Attachment and Employment Outcomes for People With Spinal Cord Injury: The Intermediary Role of Hope
|Authors:||Blonk, R. W., Brenninkmeijer, V., Lagerveld, S. E., & Houtman, I. L.|
|Publication||Rehabilitation Counseling Bulletin|
Compared to people without disabilities, people with spinal cord injury (SCI) have significantly lower employment rates. There are approximately 270,000 people in the United States living with a SCI. Recently, industrial/organizational (I/O) psychology has focused on adopting positive psychological approaches to work related behaviors. Positive organizational behavior (POB) and I/O psychology findings indicate that attachment and hope are related to important vocational variables.
This study explores the relevance of attachment and hope for vocational rehabilitation (VR), in relation to full time employment, for individuals with SCI. More specifically, this study aims to a) examine the relationship between attachment, hope, and full-time employment for individuals with SCI, and b) to examine the mediation effect of hope on the relationships between attachment and full-time employment for individuals with SCI.
Participants were recruited from SCI advocacy organizations, specifically through newsletters. Data were collected via an anonymous online survey.
Participants (N =84) ranged from 21 to 64 years of age (M= 47.05,SD= 10.72). There were 57 males, and 26 females in the sample, with one participant not responding to the gender question. Participants were predominantly Caucasian (88.1%), with 48 participants reporting being unemployed (57.2%) and 23 participants reporting full-time employment (27.4%). A large majority of participants (85.5%) reported completing some post-secondary education.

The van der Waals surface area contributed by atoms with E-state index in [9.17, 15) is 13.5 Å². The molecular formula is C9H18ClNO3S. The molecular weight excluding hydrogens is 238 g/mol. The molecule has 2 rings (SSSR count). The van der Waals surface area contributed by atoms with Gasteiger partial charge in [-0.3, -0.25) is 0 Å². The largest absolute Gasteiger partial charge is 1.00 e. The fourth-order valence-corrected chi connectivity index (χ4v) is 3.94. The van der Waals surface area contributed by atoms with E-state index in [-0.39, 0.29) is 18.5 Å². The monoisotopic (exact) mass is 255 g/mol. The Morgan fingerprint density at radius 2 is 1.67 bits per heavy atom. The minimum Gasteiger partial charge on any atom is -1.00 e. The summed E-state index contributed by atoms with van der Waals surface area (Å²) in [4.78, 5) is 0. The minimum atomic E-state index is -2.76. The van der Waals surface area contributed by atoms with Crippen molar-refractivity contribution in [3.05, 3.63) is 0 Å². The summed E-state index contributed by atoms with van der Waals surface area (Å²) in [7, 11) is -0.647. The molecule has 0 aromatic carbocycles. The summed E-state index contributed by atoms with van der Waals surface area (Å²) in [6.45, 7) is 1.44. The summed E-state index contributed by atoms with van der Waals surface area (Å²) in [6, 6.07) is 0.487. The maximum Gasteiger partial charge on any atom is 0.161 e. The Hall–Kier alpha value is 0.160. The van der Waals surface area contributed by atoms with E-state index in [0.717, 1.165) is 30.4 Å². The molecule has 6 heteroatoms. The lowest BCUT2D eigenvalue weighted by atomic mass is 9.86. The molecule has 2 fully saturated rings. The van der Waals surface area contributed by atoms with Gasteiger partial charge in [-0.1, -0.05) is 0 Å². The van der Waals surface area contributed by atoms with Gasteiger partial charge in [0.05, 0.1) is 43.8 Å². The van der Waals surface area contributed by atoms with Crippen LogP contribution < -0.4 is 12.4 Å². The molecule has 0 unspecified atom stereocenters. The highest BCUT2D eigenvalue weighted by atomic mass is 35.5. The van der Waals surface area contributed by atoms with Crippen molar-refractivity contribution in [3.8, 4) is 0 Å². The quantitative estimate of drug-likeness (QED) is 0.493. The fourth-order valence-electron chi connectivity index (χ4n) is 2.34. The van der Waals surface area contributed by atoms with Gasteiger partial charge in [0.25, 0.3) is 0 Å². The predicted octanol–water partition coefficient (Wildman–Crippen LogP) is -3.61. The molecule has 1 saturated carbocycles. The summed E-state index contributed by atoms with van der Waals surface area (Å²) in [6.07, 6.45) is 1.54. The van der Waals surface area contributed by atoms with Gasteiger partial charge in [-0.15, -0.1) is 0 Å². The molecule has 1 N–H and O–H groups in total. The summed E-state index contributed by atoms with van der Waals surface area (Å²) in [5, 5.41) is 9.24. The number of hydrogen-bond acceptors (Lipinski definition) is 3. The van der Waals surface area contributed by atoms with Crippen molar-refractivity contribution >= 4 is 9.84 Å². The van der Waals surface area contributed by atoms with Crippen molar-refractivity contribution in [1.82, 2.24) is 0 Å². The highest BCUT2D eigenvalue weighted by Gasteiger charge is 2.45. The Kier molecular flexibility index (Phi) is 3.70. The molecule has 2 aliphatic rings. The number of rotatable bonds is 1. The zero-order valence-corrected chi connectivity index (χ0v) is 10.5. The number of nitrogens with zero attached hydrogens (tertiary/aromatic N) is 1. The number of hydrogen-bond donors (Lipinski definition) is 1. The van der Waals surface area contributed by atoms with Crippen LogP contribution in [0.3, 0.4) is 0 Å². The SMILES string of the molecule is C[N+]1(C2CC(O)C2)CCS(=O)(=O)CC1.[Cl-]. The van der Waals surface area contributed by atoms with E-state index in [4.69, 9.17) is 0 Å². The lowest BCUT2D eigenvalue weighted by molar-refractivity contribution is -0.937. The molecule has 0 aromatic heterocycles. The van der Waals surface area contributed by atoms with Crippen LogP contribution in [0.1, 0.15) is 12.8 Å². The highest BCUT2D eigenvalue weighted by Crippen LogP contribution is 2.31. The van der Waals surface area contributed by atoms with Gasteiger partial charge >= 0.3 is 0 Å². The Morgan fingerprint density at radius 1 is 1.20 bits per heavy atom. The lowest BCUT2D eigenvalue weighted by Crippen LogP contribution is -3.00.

Employment was coded as binary, employed full time or not employed full-time. The Attachment Style Questionnaire (ASQ, Feeney, Noller, & Hanrahan, 1994) was used to measure attachment. The Trait Hope Scale (THS; Snyder et al., 1991) was developed as a 12-item instrument to score total hope, pathways thoughts, and agency thoughts.
There was no control group.
Results indicate that attachment and hope were significantly related and predictive of full-time employment. Hope was also a significant mediator between attachment and full-time employment.
Vocational rehabilitation counselors should strive to maintain and enhance positive time perspective for individuals with secure attachment. Individuals with low agency/low pathways experience increased barriers to the goal pursuit process and would benefit from increased direction.
|Populations||Male & Female | White / Caucasian|